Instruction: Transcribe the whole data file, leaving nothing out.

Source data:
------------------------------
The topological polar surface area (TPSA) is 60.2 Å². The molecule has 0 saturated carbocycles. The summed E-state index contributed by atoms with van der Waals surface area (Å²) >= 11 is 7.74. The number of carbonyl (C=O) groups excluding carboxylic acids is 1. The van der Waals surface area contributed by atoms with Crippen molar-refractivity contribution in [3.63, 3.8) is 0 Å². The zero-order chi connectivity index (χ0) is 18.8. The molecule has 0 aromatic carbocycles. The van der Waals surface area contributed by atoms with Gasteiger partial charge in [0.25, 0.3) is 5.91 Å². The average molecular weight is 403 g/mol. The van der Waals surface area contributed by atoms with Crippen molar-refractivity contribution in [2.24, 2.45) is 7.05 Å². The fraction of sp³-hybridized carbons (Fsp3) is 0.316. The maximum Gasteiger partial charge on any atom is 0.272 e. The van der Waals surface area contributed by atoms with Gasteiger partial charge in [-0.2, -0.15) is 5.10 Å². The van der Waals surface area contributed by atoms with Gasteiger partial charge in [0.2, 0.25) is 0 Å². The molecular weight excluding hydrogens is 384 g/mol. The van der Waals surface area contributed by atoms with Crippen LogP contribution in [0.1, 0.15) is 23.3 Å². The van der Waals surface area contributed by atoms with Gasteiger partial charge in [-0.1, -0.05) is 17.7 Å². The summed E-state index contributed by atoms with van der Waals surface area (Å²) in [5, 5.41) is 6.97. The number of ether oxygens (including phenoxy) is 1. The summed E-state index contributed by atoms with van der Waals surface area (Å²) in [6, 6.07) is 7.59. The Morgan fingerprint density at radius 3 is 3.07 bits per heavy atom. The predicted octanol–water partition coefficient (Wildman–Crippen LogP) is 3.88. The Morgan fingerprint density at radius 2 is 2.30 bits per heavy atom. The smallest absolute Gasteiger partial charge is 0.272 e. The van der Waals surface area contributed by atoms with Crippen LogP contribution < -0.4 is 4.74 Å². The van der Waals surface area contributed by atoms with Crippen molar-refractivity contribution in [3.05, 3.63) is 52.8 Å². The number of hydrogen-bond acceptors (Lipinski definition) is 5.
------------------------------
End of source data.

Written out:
The topological polar surface area (TPSA) is 60.2 Å². The molecule has 0 saturated carbocycles. The summed E-state index contributed by atoms with van der Waals surface area (Å²) >= 11 is 7.74. The number of carbonyl (C=O) groups excluding carboxylic acids is 1. The van der Waals surface area contributed by atoms with Crippen molar-refractivity contribution in [3.63, 3.8) is 0 Å². The zero-order chi connectivity index (χ0) is 18.8. The molecule has 0 aromatic carbocycles. The van der Waals surface area contributed by atoms with Gasteiger partial charge in [0.25, 0.3) is 5.91 Å². The average molecular weight is 403 g/mol. The van der Waals surface area contributed by atoms with Crippen molar-refractivity contribution in [2.24, 2.45) is 7.05 Å². The fraction of sp³-hybridized carbons (Fsp3) is 0.316. The maximum Gasteiger partial charge on any atom is 0.272 e. The van der Waals surface area contributed by atoms with Gasteiger partial charge in [-0.2, -0.15) is 5.10 Å². The van der Waals surface area contributed by atoms with Gasteiger partial charge in [0.2, 0.25) is 0 Å². The molecular weight excluding hydrogens is 384 g/mol. The van der Waals surface area contributed by atoms with Crippen LogP contribution in [0.1, 0.15) is 23.3 Å². The van der Waals surface area contributed by atoms with Gasteiger partial charge in [-0.1, -0.05) is 17.7 Å². The summed E-state index contributed by atoms with van der Waals surface area (Å²) in [5, 5.41) is 6.97. The number of ether oxygens (including phenoxy) is 1. The summed E-state index contributed by atoms with van der Waals surface area (Å²) in [6, 6.07) is 7.59. The Morgan fingerprint density at radius 3 is 3.07 bits per heavy atom. The predicted octanol–water partition coefficient (Wildman–Crippen LogP) is 3.88. The Morgan fingerprint density at radius 2 is 2.30 bits per heavy atom. The smallest absolute Gasteiger partial charge is 0.272 e. The van der Waals surface area contributed by atoms with Crippen LogP contribution < -0.4 is 4.74 Å². The van der Waals surface area contributed by atoms with Crippen molar-refractivity contribution in [3.05, 3.63) is 52.8 Å². The number of hydrogen-bond acceptors (Lipinski definition) is 5.